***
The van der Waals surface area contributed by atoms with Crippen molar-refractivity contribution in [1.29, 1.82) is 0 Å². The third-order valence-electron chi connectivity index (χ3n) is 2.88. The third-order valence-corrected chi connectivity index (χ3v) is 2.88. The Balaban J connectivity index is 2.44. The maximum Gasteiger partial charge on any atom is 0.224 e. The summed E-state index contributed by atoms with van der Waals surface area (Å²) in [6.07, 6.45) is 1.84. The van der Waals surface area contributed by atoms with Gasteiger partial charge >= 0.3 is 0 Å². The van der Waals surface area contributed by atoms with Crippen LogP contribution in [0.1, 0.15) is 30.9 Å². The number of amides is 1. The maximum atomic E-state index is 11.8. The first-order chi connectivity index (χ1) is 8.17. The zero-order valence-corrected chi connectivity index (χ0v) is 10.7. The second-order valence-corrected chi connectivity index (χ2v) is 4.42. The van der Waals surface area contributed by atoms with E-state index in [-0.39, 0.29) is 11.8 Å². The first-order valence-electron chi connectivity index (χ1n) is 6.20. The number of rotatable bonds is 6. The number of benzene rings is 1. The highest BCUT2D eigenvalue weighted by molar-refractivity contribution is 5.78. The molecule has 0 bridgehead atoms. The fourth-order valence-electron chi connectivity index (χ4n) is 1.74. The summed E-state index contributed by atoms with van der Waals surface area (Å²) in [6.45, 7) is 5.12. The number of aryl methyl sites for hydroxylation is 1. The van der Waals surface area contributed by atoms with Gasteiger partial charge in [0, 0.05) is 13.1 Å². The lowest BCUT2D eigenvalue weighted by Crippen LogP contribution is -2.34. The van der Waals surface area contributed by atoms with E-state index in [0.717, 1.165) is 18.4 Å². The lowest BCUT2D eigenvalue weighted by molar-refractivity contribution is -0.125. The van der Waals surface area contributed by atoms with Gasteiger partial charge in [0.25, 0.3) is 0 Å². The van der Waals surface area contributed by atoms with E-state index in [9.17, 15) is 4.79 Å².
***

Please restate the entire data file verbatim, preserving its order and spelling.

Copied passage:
The van der Waals surface area contributed by atoms with Crippen molar-refractivity contribution in [1.29, 1.82) is 0 Å². The third-order valence-electron chi connectivity index (χ3n) is 2.88. The third-order valence-corrected chi connectivity index (χ3v) is 2.88. The Balaban J connectivity index is 2.44. The maximum Gasteiger partial charge on any atom is 0.224 e. The summed E-state index contributed by atoms with van der Waals surface area (Å²) in [6.07, 6.45) is 1.84. The van der Waals surface area contributed by atoms with Gasteiger partial charge >= 0.3 is 0 Å². The van der Waals surface area contributed by atoms with Crippen LogP contribution in [0.1, 0.15) is 30.9 Å². The number of amides is 1. The maximum atomic E-state index is 11.8. The first-order chi connectivity index (χ1) is 8.17. The zero-order valence-corrected chi connectivity index (χ0v) is 10.7. The second-order valence-corrected chi connectivity index (χ2v) is 4.42. The van der Waals surface area contributed by atoms with E-state index in [-0.39, 0.29) is 11.8 Å². The first-order valence-electron chi connectivity index (χ1n) is 6.20. The number of rotatable bonds is 6. The number of benzene rings is 1. The highest BCUT2D eigenvalue weighted by molar-refractivity contribution is 5.78. The molecule has 0 bridgehead atoms. The fourth-order valence-electron chi connectivity index (χ4n) is 1.74. The summed E-state index contributed by atoms with van der Waals surface area (Å²) in [6.45, 7) is 5.12. The number of aryl methyl sites for hydroxylation is 1. The van der Waals surface area contributed by atoms with Gasteiger partial charge in [0, 0.05) is 13.1 Å². The lowest BCUT2D eigenvalue weighted by Crippen LogP contribution is -2.34. The van der Waals surface area contributed by atoms with E-state index in [0.717, 1.165) is 18.4 Å². The lowest BCUT2D eigenvalue weighted by molar-refractivity contribution is -0.125. The van der Waals surface area contributed by atoms with Gasteiger partial charge in [0.25, 0.3) is 0 Å². The van der Waals surface area contributed by atoms with E-state index in [9.17, 15) is 4.79 Å².